Here's a special sneak peek of Dwarves in Space 4: Finding Nadja
This book explores the pasts of Ferra, the recalcitrant engineer, and Orn, the sugar-addicted pilot. When they both try to take a vacation from the unending ratrace that living on the Elation's become, they get swept up in a past Ferra's tried to escape her whole very long life.
“Airlock unlocking. Pressurization complete. You may enter when ready.” The voice was calm, designed to put those about to test a rickety spacewalk at ease.
“Cap, you think we could replace ol’ East’s circuits with this one before it notices?” Orn, pilot and general shit stirrer, asked.
“I have already reported you to the proper authorities,” WEST clipped back over the speakers in their helmets. It pronounced its name Weest because making life needlessly complicated was the only joy a welcoming engine could find in the galaxy.
“You heard it, Orn,” Variel said, slotting on the last bits of her spacesuit. A fine goo coated the gloves and she couldn’t remember why.
“Psh,” Orn whined, his face bobbing inside a too large helmet. They had a dwarf-sized one onboard but he refused to use it after ‘The Incident’. “Why am I even here?” he turned his complaints to Variel, the lone human on the ship and occasional leader.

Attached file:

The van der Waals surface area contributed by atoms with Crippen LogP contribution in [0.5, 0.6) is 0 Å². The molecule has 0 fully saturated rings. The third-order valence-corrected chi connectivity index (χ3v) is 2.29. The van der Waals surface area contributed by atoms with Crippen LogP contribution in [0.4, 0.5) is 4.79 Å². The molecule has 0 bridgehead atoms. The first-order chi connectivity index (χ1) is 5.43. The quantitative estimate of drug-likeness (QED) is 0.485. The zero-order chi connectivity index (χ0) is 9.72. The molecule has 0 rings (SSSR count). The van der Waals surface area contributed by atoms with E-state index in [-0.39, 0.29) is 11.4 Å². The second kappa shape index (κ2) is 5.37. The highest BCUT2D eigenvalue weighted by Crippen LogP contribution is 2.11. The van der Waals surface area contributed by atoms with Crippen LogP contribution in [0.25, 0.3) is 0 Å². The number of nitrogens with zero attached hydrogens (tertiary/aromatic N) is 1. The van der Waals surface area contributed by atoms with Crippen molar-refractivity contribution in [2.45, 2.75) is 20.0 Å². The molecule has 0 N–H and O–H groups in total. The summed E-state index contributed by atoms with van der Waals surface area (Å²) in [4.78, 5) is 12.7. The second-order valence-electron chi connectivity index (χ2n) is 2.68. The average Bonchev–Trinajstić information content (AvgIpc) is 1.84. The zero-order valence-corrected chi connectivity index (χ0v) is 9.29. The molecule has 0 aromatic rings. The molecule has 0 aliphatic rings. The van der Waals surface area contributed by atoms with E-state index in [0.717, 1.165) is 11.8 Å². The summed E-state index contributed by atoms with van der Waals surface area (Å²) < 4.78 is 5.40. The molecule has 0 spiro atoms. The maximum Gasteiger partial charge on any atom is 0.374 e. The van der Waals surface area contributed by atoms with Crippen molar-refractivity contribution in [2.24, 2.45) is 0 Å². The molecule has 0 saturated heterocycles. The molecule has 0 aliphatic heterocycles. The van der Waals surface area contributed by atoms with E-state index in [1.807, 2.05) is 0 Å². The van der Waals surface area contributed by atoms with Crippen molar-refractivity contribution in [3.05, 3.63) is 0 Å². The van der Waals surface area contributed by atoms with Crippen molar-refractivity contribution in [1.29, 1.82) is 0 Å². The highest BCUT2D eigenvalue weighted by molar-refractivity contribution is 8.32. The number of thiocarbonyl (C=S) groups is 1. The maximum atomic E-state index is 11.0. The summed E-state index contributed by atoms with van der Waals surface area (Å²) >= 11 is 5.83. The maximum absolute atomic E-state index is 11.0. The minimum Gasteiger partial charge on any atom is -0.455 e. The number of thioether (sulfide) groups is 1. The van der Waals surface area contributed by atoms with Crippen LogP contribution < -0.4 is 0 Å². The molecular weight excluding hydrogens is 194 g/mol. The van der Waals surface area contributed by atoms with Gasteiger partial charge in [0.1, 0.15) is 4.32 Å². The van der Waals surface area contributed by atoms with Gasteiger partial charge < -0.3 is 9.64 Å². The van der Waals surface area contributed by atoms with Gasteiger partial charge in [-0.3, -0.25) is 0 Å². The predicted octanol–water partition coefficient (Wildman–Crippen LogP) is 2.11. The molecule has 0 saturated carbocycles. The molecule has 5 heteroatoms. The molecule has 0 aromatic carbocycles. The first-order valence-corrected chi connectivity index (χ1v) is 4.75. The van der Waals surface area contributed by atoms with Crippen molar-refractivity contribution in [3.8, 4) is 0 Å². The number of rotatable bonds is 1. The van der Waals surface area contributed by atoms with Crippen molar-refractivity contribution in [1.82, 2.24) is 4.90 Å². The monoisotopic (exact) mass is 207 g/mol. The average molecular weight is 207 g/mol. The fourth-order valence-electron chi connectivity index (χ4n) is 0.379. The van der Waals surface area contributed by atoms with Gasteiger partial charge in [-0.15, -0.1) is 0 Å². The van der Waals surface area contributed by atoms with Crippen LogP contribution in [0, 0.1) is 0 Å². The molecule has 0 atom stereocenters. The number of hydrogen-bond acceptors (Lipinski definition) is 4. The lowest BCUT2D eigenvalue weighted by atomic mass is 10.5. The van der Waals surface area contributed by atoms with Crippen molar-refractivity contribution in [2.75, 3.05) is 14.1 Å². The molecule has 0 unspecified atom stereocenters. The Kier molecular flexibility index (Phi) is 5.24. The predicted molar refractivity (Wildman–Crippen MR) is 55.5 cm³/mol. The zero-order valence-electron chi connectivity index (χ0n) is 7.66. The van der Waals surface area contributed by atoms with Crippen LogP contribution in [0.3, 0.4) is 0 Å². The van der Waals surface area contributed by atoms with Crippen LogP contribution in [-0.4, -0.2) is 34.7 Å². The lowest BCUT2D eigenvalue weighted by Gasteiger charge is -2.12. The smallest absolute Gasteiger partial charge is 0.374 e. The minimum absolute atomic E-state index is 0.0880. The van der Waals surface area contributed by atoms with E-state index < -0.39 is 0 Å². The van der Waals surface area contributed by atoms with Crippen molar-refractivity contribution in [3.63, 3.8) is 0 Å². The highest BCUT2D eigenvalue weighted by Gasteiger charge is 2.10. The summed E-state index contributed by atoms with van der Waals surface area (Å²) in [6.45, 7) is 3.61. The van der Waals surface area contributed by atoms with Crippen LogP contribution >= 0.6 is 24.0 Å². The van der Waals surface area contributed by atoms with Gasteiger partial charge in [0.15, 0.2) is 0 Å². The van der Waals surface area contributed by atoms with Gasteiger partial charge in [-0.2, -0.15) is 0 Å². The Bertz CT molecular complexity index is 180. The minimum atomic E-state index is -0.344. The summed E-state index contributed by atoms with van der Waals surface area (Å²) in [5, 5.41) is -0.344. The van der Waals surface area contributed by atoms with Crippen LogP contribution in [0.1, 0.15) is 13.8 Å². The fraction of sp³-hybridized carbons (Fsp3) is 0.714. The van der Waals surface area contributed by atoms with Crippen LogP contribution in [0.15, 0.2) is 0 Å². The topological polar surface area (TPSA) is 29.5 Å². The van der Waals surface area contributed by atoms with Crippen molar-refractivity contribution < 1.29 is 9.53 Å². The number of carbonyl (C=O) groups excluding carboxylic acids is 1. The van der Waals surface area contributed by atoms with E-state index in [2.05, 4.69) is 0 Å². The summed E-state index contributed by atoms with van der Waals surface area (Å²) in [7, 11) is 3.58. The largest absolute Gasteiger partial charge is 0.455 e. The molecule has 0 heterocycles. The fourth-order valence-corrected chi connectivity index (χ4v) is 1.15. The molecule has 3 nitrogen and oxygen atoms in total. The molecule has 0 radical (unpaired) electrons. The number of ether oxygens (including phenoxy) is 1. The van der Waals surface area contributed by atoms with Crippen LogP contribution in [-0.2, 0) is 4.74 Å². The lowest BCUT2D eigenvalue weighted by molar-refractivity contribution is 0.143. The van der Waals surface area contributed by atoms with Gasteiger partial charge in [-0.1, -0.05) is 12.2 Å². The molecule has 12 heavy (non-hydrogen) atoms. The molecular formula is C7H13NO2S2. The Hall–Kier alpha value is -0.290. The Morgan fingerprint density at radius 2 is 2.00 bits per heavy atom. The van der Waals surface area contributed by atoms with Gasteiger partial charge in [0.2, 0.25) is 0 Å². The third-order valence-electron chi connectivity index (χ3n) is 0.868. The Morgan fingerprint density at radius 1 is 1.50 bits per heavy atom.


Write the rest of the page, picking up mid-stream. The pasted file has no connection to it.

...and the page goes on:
“Because it’s actually full of ice cream? Because the Great Nectar at the pit of the galaxy told you to? Because invading aliens have compromised your brain and are trying to lure us all into their traps to feed a teeming mass of their young?”
“Because I said so.”
Orn grumbled. “I knew you were gonna say that.” He kicked his toe into the still sealed airlock like a petulant child waiting outside the dentist’s office. “But I can’t stand centaurs.”
“Centaurs are a perfectly lovely people,” Variel said diplomatically. She hadn’t been ecstatic when one sent out a distress call in the middle of no man’s space, but she wasn’t about to leave a ship limping through it unassisted. Karma may not reward those who did a good deed, but — despite evidence to the contrary — there were times the galaxy seemed a tiny place. Refusing to help someone in need could doom you the next time one of those tiny but vital p-rings shatters for the hell of it.
“Oh yes, perfectly lovely as they gawp at you, dance around like they all have to piss, and then…”
“We all know about that,” Variel interrupted Orn’s whining. “Modesty isn’t a universal requirement for sentience.”